Rate /Rank: Merchant Marine Radio Operator

Clearwater, FL

 

Age 38 on July 9, 1943

Charles Crowley didn't have to enlist in the merchant marines in 1943. In fact, his many friends in Clearwater tried to convince him to stay home.
After all, he was chief clerk in the tax collector's
office and radio engineer of the police broadcasting station. There wasn't a soul in Clearwater who didn't know Charlie.

Although his poor vision could have kept him out of the service, in early 1943 he volunteered for the
merchant marines. He was 38.

"They need fellows with a knowledge of radios," he said. "It's my job." In July of 1943 the SS Sam
Heintzelman vanished from the Indian Ocean. The body of Charles Crowley, along with the bodies of the other seamen on the ship, were never found. Nothing was found, not even a life jacket.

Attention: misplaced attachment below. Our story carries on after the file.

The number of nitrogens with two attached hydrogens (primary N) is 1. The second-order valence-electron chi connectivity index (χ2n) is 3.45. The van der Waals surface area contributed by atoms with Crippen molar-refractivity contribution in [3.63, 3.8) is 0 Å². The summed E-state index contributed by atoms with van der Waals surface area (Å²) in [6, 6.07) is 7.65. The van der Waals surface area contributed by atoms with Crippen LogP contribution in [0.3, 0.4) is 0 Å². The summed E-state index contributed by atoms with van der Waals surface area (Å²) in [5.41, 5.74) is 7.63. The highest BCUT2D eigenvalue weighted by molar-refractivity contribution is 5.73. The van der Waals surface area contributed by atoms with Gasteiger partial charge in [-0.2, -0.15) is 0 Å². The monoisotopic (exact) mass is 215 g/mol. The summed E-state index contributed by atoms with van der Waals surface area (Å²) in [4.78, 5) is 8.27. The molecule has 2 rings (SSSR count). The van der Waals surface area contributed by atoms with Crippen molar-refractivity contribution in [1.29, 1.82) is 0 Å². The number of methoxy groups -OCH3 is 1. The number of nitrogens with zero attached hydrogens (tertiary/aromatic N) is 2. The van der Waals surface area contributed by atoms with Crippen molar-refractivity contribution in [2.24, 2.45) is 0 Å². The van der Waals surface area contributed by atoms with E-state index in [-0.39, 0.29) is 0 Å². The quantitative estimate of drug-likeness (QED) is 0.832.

For two years until the end of the war, Charlie's
wife, Evelyn, hoped he was a prisoner of war. But when the prisoners came home Charles Crowley was not among them.

"The ship never showed up when it was supposed to," Mrs. Crowley said. "That's all anybody ever knew."

Since then, Memorial Day has been special for Mrs. Crowley, not merely because of Charlie but because of the other boys too.

Charlie had worked for the city 18 years before
enlisting in the merchant marines. In another two
years he could have retired and lived with his wife
and two children in a new bungalow on Clearwater's north side.

Instead, Mrs. Crowley carefully saved two yellowed newspaper clippings that tell of the mysterious disappearance of the SS Samuel Heintzelman and the tragic end of Charles Crowley.

Memorial Day Vignettes By Tom Keyser
(published in a local newspaper, the name and date of publication are not known).

Information provided by Evie Henderson daughter of Charles Crowley.
   

 

  

Photo forthcoming.

Charles Crowley


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